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Insulate Magazine Issue 14 - January 2018

Featuring exclusive articles, standing out from the crowd, NIA conference review, keeping everything moving and Review, Reflect and Reset the new year edition of insulation provides a kick start to 2018...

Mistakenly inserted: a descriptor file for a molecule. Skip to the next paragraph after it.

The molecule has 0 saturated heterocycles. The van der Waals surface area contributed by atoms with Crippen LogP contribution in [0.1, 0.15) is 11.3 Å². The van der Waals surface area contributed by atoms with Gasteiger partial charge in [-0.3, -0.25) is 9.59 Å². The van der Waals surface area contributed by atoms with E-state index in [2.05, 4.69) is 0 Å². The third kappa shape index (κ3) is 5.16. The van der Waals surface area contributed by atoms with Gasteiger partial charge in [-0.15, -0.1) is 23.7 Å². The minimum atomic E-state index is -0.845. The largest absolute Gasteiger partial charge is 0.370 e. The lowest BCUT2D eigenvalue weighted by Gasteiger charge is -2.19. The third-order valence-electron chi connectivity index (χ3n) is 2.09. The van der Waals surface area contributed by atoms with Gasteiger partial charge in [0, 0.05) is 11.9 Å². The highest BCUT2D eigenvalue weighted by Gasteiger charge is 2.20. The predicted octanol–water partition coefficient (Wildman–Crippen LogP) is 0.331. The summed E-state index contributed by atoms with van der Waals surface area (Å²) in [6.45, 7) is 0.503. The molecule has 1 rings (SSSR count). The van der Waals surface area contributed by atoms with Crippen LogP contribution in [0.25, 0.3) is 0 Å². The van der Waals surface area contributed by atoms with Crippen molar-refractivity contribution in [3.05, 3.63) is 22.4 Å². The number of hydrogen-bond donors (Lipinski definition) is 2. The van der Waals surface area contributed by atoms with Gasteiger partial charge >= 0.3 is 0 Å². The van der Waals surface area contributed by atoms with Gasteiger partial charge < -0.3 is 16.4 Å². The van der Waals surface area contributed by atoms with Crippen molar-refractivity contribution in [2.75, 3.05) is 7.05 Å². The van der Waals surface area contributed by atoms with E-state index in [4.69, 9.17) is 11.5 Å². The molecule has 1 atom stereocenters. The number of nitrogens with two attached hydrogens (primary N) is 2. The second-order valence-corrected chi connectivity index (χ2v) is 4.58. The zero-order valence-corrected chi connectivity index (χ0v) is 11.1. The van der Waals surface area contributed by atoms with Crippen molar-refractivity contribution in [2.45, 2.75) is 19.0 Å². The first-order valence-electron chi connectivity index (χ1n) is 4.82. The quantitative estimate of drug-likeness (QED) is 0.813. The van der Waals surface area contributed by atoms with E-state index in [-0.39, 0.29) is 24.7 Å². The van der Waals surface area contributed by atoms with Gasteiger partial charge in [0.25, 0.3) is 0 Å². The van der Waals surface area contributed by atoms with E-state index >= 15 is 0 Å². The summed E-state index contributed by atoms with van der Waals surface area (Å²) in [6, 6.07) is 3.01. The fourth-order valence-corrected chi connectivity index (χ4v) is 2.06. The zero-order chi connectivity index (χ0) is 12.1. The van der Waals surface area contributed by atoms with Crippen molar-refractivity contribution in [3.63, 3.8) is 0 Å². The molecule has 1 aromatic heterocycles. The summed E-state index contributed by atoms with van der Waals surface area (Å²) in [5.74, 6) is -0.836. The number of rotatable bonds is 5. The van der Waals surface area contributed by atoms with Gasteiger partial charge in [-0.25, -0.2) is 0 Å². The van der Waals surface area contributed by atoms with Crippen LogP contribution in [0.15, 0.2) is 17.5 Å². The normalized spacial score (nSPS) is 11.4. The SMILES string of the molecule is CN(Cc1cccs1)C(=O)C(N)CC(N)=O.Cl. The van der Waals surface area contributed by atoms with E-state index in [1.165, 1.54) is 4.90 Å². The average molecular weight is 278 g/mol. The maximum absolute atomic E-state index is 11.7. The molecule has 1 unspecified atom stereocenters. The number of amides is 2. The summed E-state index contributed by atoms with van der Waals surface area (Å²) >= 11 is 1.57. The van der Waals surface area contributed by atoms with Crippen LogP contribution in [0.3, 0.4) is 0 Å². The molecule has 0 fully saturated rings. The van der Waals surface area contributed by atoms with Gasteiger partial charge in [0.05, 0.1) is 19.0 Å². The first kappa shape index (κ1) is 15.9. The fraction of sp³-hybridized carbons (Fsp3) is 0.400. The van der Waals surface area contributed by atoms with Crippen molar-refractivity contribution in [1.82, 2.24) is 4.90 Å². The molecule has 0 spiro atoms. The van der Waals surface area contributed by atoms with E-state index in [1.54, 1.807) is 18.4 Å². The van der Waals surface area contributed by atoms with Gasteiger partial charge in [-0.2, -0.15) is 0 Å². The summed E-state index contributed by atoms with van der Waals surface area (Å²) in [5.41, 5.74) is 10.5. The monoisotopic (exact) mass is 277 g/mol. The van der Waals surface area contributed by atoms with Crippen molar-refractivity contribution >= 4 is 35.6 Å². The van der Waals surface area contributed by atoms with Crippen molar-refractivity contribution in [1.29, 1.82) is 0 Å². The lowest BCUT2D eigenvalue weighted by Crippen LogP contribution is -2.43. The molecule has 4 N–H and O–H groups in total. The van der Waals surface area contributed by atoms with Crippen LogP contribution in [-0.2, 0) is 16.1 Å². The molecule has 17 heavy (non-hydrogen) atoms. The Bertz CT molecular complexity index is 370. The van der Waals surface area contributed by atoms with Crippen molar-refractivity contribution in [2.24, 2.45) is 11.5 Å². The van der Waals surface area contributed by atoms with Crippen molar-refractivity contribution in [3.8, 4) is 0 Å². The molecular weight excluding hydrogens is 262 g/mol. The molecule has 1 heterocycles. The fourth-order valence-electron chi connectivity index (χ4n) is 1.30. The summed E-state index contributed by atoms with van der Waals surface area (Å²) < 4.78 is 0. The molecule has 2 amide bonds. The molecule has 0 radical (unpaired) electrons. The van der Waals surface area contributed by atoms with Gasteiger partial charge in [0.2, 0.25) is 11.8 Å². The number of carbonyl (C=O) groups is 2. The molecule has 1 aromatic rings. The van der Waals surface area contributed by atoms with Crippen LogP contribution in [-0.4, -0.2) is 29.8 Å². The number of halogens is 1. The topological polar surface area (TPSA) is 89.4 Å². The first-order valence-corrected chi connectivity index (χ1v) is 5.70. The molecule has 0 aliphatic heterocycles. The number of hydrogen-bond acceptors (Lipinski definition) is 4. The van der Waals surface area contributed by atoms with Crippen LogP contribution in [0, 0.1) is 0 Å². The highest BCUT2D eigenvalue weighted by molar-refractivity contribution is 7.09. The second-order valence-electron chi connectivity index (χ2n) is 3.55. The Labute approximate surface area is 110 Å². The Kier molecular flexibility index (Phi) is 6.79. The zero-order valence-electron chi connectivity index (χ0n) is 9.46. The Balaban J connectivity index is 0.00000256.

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The only independent insulation industry trade magazine Insulate insulate Columnist columnist Review, Reflect and Reset 2018 is about Quality and Safety Sarah Kostense-Winterton Executive Director, MIMA As we say goodbye to 2017 and welcome in 2018 it is sobering and timely to review and reflect on the events of 2017 and firmly focus our attention on positive constructive change moving forward. As government acknowledges in its Clean Growth Strategy “higher quality, more energy efficient buildings are healthier places to live and work.” Healthy, comfortable and safe homes are just as important as energy performance and critical to our general happiness, health, wellbeing and education. We must grasp this positive message in 2018 and deliver on the opportunity for the development of a robust and detailed Buildings Energy Infrastructure Programme (BEIP), to improve the energy performance of the UK’s buildings going forward with quality and consumer safety at its heart. Buildings Energy Infrastructure Programme MIMA, with the EEIG, will be working hard with Government in 2018 on the overall programme plan for meeting the 2035 EPC C Band C target. Raising the Energy Performance, quality and safety of the UK’s building stock is no small challenge, but it is achievable when viewed as a long-term programme of infrastructure investment as set out in the EEIG-commissioned, Frontier Economics “Affordable Warmth, Clean Growth” report (https://www. This report highlights that cost-effective investments to raise the energy performance of UK housing to EPC Band C by 2035 could save around a further 25% of the energy currently used, an average saving of £270 per household per year at current energy prices. Using Treasury guidance for policy appraisal, this investment has an estimated net present value of £7.5 billion. Surely attractive to a Government keen to deliver on its Clean Growth Strategy commitments – aspirational or not! Greater assurance of fire safety performance 2018 provides an opportunity to ensure that world-leading safety standards, including fire safety standards, are adopted and applied at the heart of the new BEIP. Fire safety must be a paramount consideration in the design of new and the retrofit of existing buildings. A building is neither resilient overall, nor provides an adequate level of safety for its occupants if it is not fire resilient. A clear way to help improve fire resilience is to increase the use of building materials that are non-combustible. Specifying non-combustible products only, offers certainty to developers and future occupants that the building façade will offer the maximum protection against fire. Overall, building regulations must offer greater assurance of fire safe performance for occupants of both residential and non-residential buildings over 18 metres. The current regulations and guidance need to be made clearer, more stringent to avoid interpretations that can compromise public safety. Closer integration of the separate parts of the Building Regulations will also help build consumer confidence. Tackling cold homes Fuel poverty remains a serious problem. Improving the energy efficiency of buildings is one of the most effective ways to tackle fuel poverty, as the measures installed create a lasting impact. Only a very small percentage of the country’s 8 million solid walls have been insulated, and around 5 million party walls are, as yet, un-insulated. Overall, solid wall properties make up less than a third of the housing stock yet half of all fuel poor households live in an un-insulated solid walled home. This situation needs to change. 24 In addition, from MIMA’s research the total estimated fuel bill cost to consumers from heat loss through party walls alone is around £465 million a year. Although a greater amount of progress has been made on insulating cavity walls and lofts, there are still millions which have not been treated or could benefit from being topped up. Government should be trialing Ireland’s “insulation on prescription” pilot to improve the living conditions of people living with chronic respiratory conditions, reduce the need for people to attend hospital and improve the overall living environment and ensure homeowners experience additional comfort levels in their homes. Raising standards in the private rented and social housing sector The Government aims to have as many private rented homes as possible being upgraded to EPC Band C by 2030, where “practical, cost-effective and affordable”, publishing the supporting consultation just before Christmas. This is a no brainer and raising existing mandatory minimum energy performance standards in the private rented sector from EPC Band E to Band D from 2025, with a view to reaching the EPC C target by 2035 is achievable by providing some financial support and/or tax relief to support landlords in making the necessary improvements. Driving real performance Measures installed to make buildings more energy efficient and comfortable, should work as intended. By doing so consumers see the energy performance they expect, and the UK saves the energy and carbon it needs to meet carbon budgets. We must minimise the “as-built” versus “as-designed” performance gap by driving higher standards of on-site installation through the introduction of a mandatory quality assurance standard covering design, on-site monitoring and installation. This must be combined with effective surveillance, policing and enforcement by the regulatory authorities with penalties for non-compliance. Technology advances should mean it should now be perfectly possible for products to be tracked from manufacture right through to installation, improving transparency for consumers and better enable the verification of performance. Lets start off 2018 with a strong start There is a challenging job ahead, but if you only commit to one New Year resolution then make that to work with the EEIG - “the key to the industry approach and success” according to a government official. We must ensure that progress secured in 2017 continues with momentum in 2018 - to drive and deliver positive change through a Buildings Energy Infrastructure Programme – alongside a greater focus on the quality and safety across the industry. Happy New Year all! Sarah Kostense-Winterton is Executive Director of MIMA, the Mineral Wool Insulation Manufacturers Association and provides the secretariat to the Energy Efficiency Infrastructure Group (EEIG). For further details of the EEIG or if you would like to join, please contact Sarah at From 2020 the sector should be able to demonstrate that 90% of new homes meet or perform better than the designed energy/carbon performance. A commercially viable, and simple way to demonstrate a building’s as-built performance is urgently required, but we also believe there are companies working to develop such tests and methods. Having such tests could eventually allow Government to introduce post-completion thermal testing in a proportion of UK buildings. Overall, building regulations must offer greater assurance of fire safe performance for occupants of both residential and non-residential buildings over 18 metres. 25